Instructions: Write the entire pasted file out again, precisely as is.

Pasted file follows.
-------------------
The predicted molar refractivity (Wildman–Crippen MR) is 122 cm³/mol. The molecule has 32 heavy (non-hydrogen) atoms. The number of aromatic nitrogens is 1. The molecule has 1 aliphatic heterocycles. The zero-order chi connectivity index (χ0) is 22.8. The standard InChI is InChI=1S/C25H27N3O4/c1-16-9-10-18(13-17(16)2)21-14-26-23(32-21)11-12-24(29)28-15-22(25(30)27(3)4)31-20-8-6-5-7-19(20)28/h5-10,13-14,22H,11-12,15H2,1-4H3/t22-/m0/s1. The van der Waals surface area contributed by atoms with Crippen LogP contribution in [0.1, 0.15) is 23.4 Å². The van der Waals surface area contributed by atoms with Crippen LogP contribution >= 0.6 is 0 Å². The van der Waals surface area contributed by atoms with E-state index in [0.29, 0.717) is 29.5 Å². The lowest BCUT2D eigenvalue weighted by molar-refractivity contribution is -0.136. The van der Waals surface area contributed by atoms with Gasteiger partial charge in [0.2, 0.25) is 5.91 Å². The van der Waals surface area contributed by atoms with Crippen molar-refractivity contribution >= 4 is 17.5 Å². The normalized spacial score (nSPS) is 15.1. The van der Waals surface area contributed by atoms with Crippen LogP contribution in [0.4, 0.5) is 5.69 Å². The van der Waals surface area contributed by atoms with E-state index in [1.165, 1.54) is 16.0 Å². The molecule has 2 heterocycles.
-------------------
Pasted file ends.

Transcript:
The predicted molar refractivity (Wildman–Crippen MR) is 122 cm³/mol. The molecule has 32 heavy (non-hydrogen) atoms. The number of aromatic nitrogens is 1. The molecule has 1 aliphatic heterocycles. The zero-order chi connectivity index (χ0) is 22.8. The standard InChI is InChI=1S/C25H27N3O4/c1-16-9-10-18(13-17(16)2)21-14-26-23(32-21)11-12-24(29)28-15-22(25(30)27(3)4)31-20-8-6-5-7-19(20)28/h5-10,13-14,22H,11-12,15H2,1-4H3/t22-/m0/s1. The van der Waals surface area contributed by atoms with Crippen LogP contribution in [0.1, 0.15) is 23.4 Å². The van der Waals surface area contributed by atoms with Crippen LogP contribution >= 0.6 is 0 Å². The van der Waals surface area contributed by atoms with E-state index in [0.29, 0.717) is 29.5 Å². The lowest BCUT2D eigenvalue weighted by molar-refractivity contribution is -0.136. The van der Waals surface area contributed by atoms with Gasteiger partial charge in [0.2, 0.25) is 5.91 Å². The van der Waals surface area contributed by atoms with Crippen molar-refractivity contribution >= 4 is 17.5 Å². The normalized spacial score (nSPS) is 15.1. The van der Waals surface area contributed by atoms with Crippen LogP contribution in [0.4, 0.5) is 5.69 Å². The van der Waals surface area contributed by atoms with E-state index in [1.165, 1.54) is 16.0 Å². The molecule has 2 heterocycles.